There are typically two models that specialty courts follow. Pre-adjudication is when a defendant is diverted into a specialty court program to avoid prosecution. Defendants who complete the program requirements are not prosecuted. Post-adjudication is when a defendant pleads guilty but their sentence is deferred or suspended while they complete a specialty court program. If they are successful, their sentences can be waived or the charge can be expunged.
Nationwide, 75 percent of drug court graduates remain arrest-free at least two years after leaving the program, according to the National Association of Drug Court Professionals  (NADCP).
Pope, whose veterans treatment court is post-adjudication, said in regular criminal court, about 60 percent of defendants re-offend compared to about 30 percent nationally in drug treatment court programs. Less than 10 percent of clients in the Buncombe County drug treatment court re-offend, he added.
Less than three percent of veterans in special court programs re-offend, Pope said. Some veterans treatment courts across the nation boast a zero percent recidivism rate, according to a Stanford University Law School report .
Michelle White, Principal Court Management Consultant for the National Center for State Courts, said drug courts are very much focused on high-risk, high-need people.
The structure of such courts varies state to state but the research and foundation behind them is all the same. There are national best practices and guidelines that are usually tweaked by states or localities to fit their court needs.
White, who doesn’t have experience in North Carolina politics, said it’s fairly rare for drug treatment courts to have one stable funding source – as is proposed under SB550.
The good and the bad
Franklin Freeman, an attorney at McGuire Woods who was a former AOC director and state Supreme Court justice, said the state Constitution requires a unified system of justice.
“What ought to happen is, if you’re going to have courts of this type, they ought to be made available to everybody across the state whether [they] want them or not, because the Constitution says the courts are to be unified and uniform,” he said.
It may not be fair, “but the Constitution has got to be followed,” Freeman added.
He didn’t deny that the local drug courts do a good job, but there was a time when they were state-funded and the system needs to get back to that model.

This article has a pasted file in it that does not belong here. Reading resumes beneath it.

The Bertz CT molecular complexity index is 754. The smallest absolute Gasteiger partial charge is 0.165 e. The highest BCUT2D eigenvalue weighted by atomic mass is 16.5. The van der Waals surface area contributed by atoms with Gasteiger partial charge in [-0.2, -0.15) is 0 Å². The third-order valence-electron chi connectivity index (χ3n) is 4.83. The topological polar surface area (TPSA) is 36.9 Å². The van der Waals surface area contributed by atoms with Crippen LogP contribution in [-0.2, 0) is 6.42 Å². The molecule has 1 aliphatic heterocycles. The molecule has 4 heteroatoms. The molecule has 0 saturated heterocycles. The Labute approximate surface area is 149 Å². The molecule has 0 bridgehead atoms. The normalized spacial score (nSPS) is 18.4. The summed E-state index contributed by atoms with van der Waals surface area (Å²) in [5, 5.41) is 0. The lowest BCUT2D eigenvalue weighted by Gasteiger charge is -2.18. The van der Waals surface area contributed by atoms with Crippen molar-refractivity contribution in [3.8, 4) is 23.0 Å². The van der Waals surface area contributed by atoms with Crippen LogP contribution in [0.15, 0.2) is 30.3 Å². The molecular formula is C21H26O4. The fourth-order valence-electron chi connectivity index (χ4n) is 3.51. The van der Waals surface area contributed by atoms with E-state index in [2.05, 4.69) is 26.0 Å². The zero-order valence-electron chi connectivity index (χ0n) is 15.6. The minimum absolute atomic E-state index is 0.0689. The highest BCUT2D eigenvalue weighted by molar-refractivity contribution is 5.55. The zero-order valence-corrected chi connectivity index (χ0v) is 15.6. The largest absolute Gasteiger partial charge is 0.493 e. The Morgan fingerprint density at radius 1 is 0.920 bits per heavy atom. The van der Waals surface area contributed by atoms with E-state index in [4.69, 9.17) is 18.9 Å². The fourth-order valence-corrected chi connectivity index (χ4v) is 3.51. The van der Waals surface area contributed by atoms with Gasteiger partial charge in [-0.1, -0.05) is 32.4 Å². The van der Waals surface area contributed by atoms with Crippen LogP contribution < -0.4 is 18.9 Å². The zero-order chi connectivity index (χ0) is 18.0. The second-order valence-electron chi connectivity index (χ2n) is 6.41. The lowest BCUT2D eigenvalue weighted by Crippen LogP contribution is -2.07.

SB550, like many pieces of legislation, highlights tensions between rural and urban communities – uniformity vs. local rules.
“That’s a story that gets played out over and over again,” said UNC School of Government Professor James Drennan.
Drennan, who maintains a neutral position on legislative issues, said drug treatment courts have a very different model of doing justice than regular courts. It often draws a dividing line among judicial officials about what role the court should take in problem solving.
Drennan doesn’t have intimate knowledge of SB550 but upon a brief review of the bill said he didn’t believe there was any specific language to inhibit local jurisdictions from continuing their programs.
New Hanover County Chief District Court Judge J.H. Corpening said he believes SB550 will be a good thing.
“I think just bringing treatment courts back to North Carolina as a state court function, because that’s what it’s supposed to be, is a good thing,” he said.
Corpening said he is trying to pre-position his specialty court team to be first in line for state funding if SB550 becomes law. He was under the impression that if the bill passes, it would be fully funded by the General Assembly.
“With Sen. Randleman as the lead sponsor, I have to believe they’re already talking about money,” he added.
If passing the bill without funding meant the elimination of specialty courts, Corpening said he would not be a proponent.
“We desperately need [specialty courts],” he added. “I’ve got to have it.”
Buckner did not respond to a follow-up question about funding for SB550. The Senate is likely to release its budget as early as next week.
Pope sent a letter about his SB550 concerns to Chief Justice Martin in late April. He said this week he has yet to hear back. Another provision of SB550 that Pope is worried about would prohibit superior court judges from being involved in accountability and recovery courts.
He was passionate as he bragged about the success of his veterans treatment court and talked about how much time and soul he poured into the program.
Pope and his team were asked to present the court model this summer at the NADCP annual training conference in Washington D.C. It’s the world’s largest conference on treatment courts and criminal justice reform and is estimated to accommodate about 5,000 stakeholders.
“It’s going to really look good for me to go up there and say the AOC director dissolved our courts, so we really don’t have what we worked so hard to get,” Pope said.